Which human foods can dogs eat?

Offering a bit of a burger at a summer cookout or a nibble of a holiday cookie may seem harmless, but are these ‘people’ foods dangerous for dogs? We’ve explored 100 foods to discover which are good, bad, or even toxic for dogs. A properly balanced . . .

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How to Leash Train Your Dog

Leash training does not have to look only one particular way or involve only one piece of training equipment. This post will answer some common questions and describe some techniques and equipment that have worked for many, many people and dogs—give them a try!

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Our 15 Favorite Outdoor Dog Names (Plus 12 More!)


Baxter belongs to the family of Orvis Social Media Manager Tucker Kimball.
Photo by Tucker Kimball

If you love outdoor activities, chances are your dog loves them, too. And few things complement a wild, outdoor dog like a strong, outdoor themed dog name. From Aspen to Zephyr, there are countless names for dogs inspired by the outdoors. Countless, of course, until you sit down to decide which name best captures your new pup’s spirit and the adventures that await.

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What to Do With a Stray Dog

Meeting a stray dog brings you to a crossroads of sorts. The choices you make in the next few minutes, days, and weeks could be no less than life changing—for you and the wayward furry fellow.

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The Benefits of Adopting a Senior Dog


Older dogs have a lot to offer.
Photo by Jane Sobel Klonsky, Project Unconditional

Adopting a senior or adult dog delivers as many joys as adopting a puppy—along with some unique benefits. But senior dogs are frequently bypassed for younger dogs in rescue shelters because of common misconceptions about them, according to the ASPCA. If you’re considering adopting a dog with some miles under his paws, read on for a closer look at older dog adoptions, the special considerations to keep in mind, and the steps to adopting an adult or senior dog.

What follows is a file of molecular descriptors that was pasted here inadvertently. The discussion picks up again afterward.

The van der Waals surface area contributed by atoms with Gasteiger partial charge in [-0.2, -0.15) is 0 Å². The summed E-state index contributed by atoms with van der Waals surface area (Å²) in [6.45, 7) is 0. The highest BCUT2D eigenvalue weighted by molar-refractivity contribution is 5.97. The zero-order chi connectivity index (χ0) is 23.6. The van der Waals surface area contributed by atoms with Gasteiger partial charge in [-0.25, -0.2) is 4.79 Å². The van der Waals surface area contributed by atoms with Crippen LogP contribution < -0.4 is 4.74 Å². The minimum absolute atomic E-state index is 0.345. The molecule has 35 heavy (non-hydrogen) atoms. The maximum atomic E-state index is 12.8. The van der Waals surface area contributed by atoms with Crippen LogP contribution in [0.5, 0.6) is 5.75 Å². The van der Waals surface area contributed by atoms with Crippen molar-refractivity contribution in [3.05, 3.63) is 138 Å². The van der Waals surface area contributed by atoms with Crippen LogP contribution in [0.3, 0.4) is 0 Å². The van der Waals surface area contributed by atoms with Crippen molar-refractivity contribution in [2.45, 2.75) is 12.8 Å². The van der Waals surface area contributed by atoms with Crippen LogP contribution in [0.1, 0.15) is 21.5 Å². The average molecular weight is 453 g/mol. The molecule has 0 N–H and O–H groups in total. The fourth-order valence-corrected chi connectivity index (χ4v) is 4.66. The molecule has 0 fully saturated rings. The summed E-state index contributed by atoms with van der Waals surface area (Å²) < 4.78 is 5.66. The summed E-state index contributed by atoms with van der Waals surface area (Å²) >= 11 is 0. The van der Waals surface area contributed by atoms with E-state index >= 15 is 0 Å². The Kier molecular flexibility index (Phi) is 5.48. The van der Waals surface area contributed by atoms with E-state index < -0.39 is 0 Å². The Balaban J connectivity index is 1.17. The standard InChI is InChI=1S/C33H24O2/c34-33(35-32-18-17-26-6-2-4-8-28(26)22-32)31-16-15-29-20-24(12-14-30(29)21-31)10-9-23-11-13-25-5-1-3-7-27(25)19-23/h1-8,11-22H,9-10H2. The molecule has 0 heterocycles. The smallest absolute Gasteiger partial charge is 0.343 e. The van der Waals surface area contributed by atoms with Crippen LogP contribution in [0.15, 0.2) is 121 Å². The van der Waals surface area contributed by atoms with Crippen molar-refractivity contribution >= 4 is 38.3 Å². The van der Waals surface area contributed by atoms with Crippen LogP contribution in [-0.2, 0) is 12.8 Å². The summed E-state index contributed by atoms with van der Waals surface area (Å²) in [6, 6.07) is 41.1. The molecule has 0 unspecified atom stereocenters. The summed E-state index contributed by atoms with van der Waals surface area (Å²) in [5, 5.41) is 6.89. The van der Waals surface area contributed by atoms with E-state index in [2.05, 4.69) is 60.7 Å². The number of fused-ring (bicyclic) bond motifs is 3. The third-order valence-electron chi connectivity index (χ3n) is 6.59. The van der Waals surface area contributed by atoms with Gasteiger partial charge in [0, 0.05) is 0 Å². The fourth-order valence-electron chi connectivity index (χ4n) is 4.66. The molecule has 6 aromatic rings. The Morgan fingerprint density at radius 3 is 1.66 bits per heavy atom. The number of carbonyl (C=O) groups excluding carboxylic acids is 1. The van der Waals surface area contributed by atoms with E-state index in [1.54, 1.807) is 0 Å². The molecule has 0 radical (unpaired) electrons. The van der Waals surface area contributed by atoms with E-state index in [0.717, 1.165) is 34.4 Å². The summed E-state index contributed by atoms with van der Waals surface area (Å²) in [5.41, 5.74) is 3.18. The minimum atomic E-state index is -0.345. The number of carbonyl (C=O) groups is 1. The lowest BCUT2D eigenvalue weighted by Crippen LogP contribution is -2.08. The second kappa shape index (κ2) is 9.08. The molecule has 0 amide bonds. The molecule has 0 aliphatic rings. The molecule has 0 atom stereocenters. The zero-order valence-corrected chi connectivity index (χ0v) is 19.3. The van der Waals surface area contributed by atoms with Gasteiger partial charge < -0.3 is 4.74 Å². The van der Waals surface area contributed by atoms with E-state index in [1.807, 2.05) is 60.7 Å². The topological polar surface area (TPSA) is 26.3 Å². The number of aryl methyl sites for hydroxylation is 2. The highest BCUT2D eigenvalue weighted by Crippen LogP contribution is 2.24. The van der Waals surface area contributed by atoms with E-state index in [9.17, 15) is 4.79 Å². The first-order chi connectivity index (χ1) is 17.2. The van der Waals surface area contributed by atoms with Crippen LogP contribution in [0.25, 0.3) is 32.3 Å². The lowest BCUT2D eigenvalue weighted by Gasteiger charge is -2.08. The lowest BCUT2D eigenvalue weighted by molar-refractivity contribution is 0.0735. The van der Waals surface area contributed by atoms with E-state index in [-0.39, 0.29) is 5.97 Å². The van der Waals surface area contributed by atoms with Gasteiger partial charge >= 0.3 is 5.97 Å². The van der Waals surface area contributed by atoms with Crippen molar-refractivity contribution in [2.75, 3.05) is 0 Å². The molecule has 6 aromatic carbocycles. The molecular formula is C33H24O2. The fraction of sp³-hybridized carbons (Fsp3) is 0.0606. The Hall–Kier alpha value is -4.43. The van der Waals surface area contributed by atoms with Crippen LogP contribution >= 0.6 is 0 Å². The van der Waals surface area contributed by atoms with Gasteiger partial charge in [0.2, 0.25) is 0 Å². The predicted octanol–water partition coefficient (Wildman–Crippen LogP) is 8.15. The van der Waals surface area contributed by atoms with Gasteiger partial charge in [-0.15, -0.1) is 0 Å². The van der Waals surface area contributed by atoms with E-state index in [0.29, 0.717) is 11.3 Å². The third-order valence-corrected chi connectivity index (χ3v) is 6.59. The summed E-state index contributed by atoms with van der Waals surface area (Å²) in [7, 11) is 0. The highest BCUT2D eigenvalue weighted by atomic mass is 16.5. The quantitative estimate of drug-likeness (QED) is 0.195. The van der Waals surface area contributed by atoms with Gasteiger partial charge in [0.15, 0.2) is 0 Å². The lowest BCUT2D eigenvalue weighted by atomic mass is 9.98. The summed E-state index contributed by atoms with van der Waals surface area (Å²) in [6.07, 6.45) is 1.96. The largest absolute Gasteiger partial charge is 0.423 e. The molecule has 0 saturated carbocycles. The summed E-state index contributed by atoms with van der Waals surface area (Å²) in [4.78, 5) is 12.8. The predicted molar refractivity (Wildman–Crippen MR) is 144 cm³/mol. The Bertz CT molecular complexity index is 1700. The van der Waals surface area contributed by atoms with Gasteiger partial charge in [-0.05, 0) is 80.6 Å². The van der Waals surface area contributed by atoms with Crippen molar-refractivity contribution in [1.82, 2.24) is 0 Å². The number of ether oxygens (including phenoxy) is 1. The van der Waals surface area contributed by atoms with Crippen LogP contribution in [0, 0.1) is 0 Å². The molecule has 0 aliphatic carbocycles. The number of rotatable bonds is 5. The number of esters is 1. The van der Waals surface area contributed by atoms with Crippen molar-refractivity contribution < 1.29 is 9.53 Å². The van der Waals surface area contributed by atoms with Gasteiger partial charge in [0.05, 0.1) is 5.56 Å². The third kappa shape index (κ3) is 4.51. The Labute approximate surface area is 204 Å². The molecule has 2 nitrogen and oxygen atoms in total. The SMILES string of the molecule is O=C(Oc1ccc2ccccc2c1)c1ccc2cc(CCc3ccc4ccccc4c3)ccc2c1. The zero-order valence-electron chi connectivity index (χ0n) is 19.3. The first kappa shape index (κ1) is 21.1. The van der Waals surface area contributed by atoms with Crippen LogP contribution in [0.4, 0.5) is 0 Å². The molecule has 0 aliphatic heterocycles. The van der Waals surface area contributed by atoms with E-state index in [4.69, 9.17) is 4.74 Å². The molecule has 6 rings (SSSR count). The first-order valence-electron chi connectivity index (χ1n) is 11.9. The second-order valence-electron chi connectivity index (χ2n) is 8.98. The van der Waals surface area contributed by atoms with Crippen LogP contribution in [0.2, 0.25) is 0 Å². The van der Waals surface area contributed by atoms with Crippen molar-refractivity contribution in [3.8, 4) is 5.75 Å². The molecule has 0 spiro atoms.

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How to Check Your Dog for Dehydration and Other Canine Water Tips


Indoor/Outdoor Water Bowl
Photo via orvis.com

Summer brings with it opportunities for joyous time outdoors with your beloved family members, including your dog. Hopefully, during these lively adventures, your furry, four-legged friend makes frequent pit stops at her water bowl, because without enough water, she’s at risk of dehydration. The condition can vary from mild to severe, at which point it’s a medical emergency—her organs can shut down without immediate treatment.

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Dog Days of Summer and Other Dog Idioms

From the hottest dog days of summer to the chilliest three-dog nights, our best friends accompany us through the years. But what do those doggy figures of speech actually mean? Here’s the lowdown on dog days, three-dog nights, hunting dog idioms, and a fine litter of other dog phrases.

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How to Exercise Your Dog Inside

It’s possible to exercise your dog inside—even in an apartment—if you remember you can work his body, brain, and nose.

All three types of exercise are useful: A good bout of physical exercise tires muscles and fires endorphins. Exercise the body whenever possible, and your dog will thank you. But if your dog is recovering from surgery, suffering from arthritis, or otherwise can’t get in his workout, don’t despair. Working his brain will also wear him out, and you can have plenty of fun doing it. Finally, nose work is often right in a dog’s area of expertise. If your dog’s hobbies include sniffing, let him stay busy doing what he loves.

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